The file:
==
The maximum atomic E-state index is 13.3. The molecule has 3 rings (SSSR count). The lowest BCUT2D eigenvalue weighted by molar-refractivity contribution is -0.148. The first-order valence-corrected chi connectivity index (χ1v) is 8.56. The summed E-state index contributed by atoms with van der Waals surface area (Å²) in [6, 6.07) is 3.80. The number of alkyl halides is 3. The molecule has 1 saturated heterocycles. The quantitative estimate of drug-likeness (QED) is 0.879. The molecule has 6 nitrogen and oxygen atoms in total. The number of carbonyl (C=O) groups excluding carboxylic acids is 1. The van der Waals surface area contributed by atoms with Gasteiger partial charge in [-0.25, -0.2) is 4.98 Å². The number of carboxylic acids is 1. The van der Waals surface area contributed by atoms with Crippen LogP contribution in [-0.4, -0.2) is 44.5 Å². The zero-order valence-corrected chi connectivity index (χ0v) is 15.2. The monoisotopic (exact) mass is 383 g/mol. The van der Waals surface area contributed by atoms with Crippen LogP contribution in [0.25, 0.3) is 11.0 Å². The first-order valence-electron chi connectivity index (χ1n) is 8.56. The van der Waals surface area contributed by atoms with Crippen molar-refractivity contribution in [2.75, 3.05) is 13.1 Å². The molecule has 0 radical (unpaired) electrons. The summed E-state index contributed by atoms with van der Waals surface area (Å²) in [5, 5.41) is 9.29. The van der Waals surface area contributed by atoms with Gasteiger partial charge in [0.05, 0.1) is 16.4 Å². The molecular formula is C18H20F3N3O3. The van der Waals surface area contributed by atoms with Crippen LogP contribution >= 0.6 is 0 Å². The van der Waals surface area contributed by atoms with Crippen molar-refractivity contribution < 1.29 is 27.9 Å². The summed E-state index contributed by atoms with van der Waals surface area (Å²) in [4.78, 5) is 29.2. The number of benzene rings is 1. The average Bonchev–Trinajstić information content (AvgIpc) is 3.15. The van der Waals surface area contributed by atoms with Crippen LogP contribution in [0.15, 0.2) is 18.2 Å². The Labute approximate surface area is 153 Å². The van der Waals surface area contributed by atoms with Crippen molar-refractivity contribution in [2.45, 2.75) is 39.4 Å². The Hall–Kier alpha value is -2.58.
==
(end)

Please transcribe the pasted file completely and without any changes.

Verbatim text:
The maximum atomic E-state index is 13.3. The molecule has 3 rings (SSSR count). The lowest BCUT2D eigenvalue weighted by molar-refractivity contribution is -0.148. The first-order valence-corrected chi connectivity index (χ1v) is 8.56. The summed E-state index contributed by atoms with van der Waals surface area (Å²) in [6, 6.07) is 3.80. The number of alkyl halides is 3. The molecule has 1 saturated heterocycles. The quantitative estimate of drug-likeness (QED) is 0.879. The molecule has 6 nitrogen and oxygen atoms in total. The number of carbonyl (C=O) groups excluding carboxylic acids is 1. The van der Waals surface area contributed by atoms with Gasteiger partial charge in [-0.25, -0.2) is 4.98 Å². The number of carboxylic acids is 1. The van der Waals surface area contributed by atoms with Crippen LogP contribution in [-0.4, -0.2) is 44.5 Å². The zero-order valence-corrected chi connectivity index (χ0v) is 15.2. The monoisotopic (exact) mass is 383 g/mol. The van der Waals surface area contributed by atoms with Crippen LogP contribution in [0.25, 0.3) is 11.0 Å². The first-order valence-electron chi connectivity index (χ1n) is 8.56. The van der Waals surface area contributed by atoms with Crippen molar-refractivity contribution in [2.75, 3.05) is 13.1 Å². The molecule has 0 radical (unpaired) electrons. The summed E-state index contributed by atoms with van der Waals surface area (Å²) in [5, 5.41) is 9.29. The van der Waals surface area contributed by atoms with Gasteiger partial charge in [0.05, 0.1) is 16.4 Å². The molecular formula is C18H20F3N3O3. The van der Waals surface area contributed by atoms with Crippen LogP contribution >= 0.6 is 0 Å². The van der Waals surface area contributed by atoms with Crippen molar-refractivity contribution < 1.29 is 27.9 Å². The summed E-state index contributed by atoms with van der Waals surface area (Å²) in [4.78, 5) is 29.2. The number of benzene rings is 1. The average Bonchev–Trinajstić information content (AvgIpc) is 3.15. The van der Waals surface area contributed by atoms with Crippen LogP contribution in [0.15, 0.2) is 18.2 Å². The Labute approximate surface area is 153 Å². The van der Waals surface area contributed by atoms with Crippen molar-refractivity contribution in [2.45, 2.75) is 39.4 Å². The Hall–Kier alpha value is -2.58.